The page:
Thursday, April 19, 2012

Big Apple Anniversary/Part 1/The Museum Tour

Mark and I celebrated our 10 year anniversary with a kid less trip to New York City. And what better way to celebrate never ending love than with an near-endless parade of museums! Hey, don't knock it. It's my love language.

Day 1 began with The Tenement Museum in the Lower East Side. This building was condemned in 1935 but never torn down. And there it sat for decades as a time capsule. This is the BEST museum in NYC if you want a real taste of the city. You literally get to step into the lives of immigrants and see how they lived and follow real life stories. The two families we followed lead right up to real people living in New york today. As we walked the stairs we touched the banister that about 7,000 immigrants used between the 1800's and 1935. But the side effect of such amazing stories of triumph is that you will leave there feeling like your own generation is a bunch of whiny, spoiled wimps! Hard times are not when you are unable to buy the newest iPhone!
Later that day we ended up at Francis Tavern in the Financial District. You may ask how a colonial building from the 1700's survived amongst the skyscrapers shinning of modern prosperity in the financial district? Well, George Washington took his men here for a celebratory meal at the end of the Revolutionary War. In a city that has been remade and torn down for bigger and better time and time again, only I would search out for the oldest and smallest! They are still serving food and there is a museum inside.
Day 2 sent us WAY up to 191st street! Tyron Park is beautiful in the springtime. And nestled in the back sits a hidden Manhattan gem, The Cloisters.
This museum incorporated recovered architectual pieces from the middle ages into it's building. Although they are all well labeled, the conglomerate is really seamless and you feel transported to Europe all for a $2.10, 20 minute subway ride.
Religious art reigned here with several pieces of architechture from cathedrals (1500's-1600's). Even the windows were stained glass from ruins.
And then there were the infamous medival unicorn tapestries. If your kids read the Magic Treehouse books. This is THE ONE!
Day 3 we hit the Metropolotan Museum of Art which is bigger than my neighborhood. There is so much more museum to the left of this picture that I could not fit in the screen. I suppose this is about half the museum. And no, we did not see it all. That might have prevented an 11th anniversary.
We hit the Greek and Roman art since we've had a lot of that time peroid around our house this year. Here is old Cesear himself.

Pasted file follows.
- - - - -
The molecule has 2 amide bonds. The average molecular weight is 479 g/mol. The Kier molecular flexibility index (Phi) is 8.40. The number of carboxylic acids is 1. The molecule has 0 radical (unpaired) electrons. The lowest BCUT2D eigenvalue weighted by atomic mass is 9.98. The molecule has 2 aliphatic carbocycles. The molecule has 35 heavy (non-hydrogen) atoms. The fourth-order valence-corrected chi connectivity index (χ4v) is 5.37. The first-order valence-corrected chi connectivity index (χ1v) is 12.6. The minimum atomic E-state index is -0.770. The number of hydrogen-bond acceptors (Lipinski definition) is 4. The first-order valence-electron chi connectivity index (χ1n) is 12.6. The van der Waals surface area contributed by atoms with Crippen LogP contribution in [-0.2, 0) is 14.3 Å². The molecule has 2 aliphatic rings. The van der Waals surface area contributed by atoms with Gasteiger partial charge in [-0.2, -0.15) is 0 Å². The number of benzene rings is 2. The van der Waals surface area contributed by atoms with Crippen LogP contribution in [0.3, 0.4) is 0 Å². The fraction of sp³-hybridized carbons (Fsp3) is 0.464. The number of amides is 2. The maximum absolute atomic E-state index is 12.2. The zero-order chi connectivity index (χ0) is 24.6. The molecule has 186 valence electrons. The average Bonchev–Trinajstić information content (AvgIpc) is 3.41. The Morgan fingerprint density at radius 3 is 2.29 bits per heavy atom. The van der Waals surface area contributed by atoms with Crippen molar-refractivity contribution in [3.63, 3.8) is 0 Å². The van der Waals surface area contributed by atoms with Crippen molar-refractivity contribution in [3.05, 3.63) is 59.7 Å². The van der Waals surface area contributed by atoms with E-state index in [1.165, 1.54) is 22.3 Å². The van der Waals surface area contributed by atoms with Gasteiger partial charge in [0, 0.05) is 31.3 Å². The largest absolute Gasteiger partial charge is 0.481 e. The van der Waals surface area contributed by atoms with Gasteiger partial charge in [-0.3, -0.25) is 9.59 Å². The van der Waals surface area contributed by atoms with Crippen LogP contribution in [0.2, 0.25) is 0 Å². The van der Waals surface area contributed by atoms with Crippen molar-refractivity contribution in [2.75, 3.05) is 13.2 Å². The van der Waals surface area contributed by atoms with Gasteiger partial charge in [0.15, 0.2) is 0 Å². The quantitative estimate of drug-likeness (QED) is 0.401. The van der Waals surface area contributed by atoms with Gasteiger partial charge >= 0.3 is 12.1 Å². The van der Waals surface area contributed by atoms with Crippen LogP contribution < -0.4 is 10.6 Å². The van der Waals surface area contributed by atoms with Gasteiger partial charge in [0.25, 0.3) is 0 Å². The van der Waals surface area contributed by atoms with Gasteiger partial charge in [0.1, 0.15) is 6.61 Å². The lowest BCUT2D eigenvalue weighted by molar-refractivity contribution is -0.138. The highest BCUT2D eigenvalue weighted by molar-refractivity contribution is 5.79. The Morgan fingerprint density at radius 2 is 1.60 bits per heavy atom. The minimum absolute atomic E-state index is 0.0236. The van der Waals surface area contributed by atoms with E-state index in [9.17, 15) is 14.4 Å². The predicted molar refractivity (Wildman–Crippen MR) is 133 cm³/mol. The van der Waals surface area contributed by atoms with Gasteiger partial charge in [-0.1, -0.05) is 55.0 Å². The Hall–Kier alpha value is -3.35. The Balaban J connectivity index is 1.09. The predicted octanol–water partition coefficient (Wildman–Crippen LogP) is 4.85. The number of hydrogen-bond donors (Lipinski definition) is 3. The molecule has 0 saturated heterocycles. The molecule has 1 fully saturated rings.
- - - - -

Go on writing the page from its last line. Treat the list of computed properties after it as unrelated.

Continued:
And we couldn't pass up Ancient Egypt. Here is Queeh Hatsheput (she is the only woman who got to be Pharoah!). She is a favorite of ours.

Next up: Part 2/Food Tour

P.S. My spell check seems to be stuck or not working at this time. I'm sure there are a few things wrong in this post but I am kind of over it at this point so you will just have to live with it! :)

Monday, April 2, 2012

Cliff Jumping Is a Viable Hobby

Sometimes you just need to jump off a cliff. How bad could it be? Some even say it's a thrill of a lifetime.

When I look back at my life there are a few cliffs I wish I would have jumped off. In college I wish I had taken the time to go work at Walt Disney World for a summer. Instead I took heavy loads of classes as a summer pastime. Disney World does have a college internship program and I seem to have genetic material in place that makes me immune to the song, "It's a Small World." Seriously, I can listen to that song over and over again without losing my mind. Clearly I missed my calling. But still I did not take the time to explore the opportunity.

Another wild seed I never did sew was in college degrees. My love of literature and history made me consider these as options for majors in college. But since I had no desire to be a school teacher it didn't seem practical. Yuck. I have a bit of disdain for the word, "practical." Because all too often I am more practical than I want to be. I fear it's a side effect of trying to be wise. In hind sight I could have taken the time to minor in one of these subjects but I was too goal oriented on my career path to see this as a viable option.

I could go on about missed opportunities but instead I'll pause here to carpe diem and jump off this cliff before it too passes me by. You see we absolutely love the school Savannah attends. It's one of those situations where you walk in the door, meet the people and think, "This is home." As far as schools go, that is a rare find. But this voice inside me (AKA, God) began to whisper notions of homeschooling this past January. I thought this voice to be a bit of a jokester at first since we are content where we are. What would be the point of leaving?

But as Mark and I began to talk about it, many reasons came to light as to why it would be wise to take this year off and home school (hey, maybe it can be wise to jump off a cliff!). And finally we got a deep-felt peace about homeschooling next year and dare I say...even excited about it? What it all came down to was this question, "Twenty years from now would I regret taking her out of a wonderful school for a year? Or would I regret not taking a year off for us to journey together through learning and spending time together with each other and extended family?" The hardest decisions are when you have to wonderful choices to choose from.

Casting off fear of failure and knowledge of being within God's will we are leaping off a cliff with joy into the adventure of homeschooling for 1 year!

P.S. I have no idea what's going to happen next. And that's ok.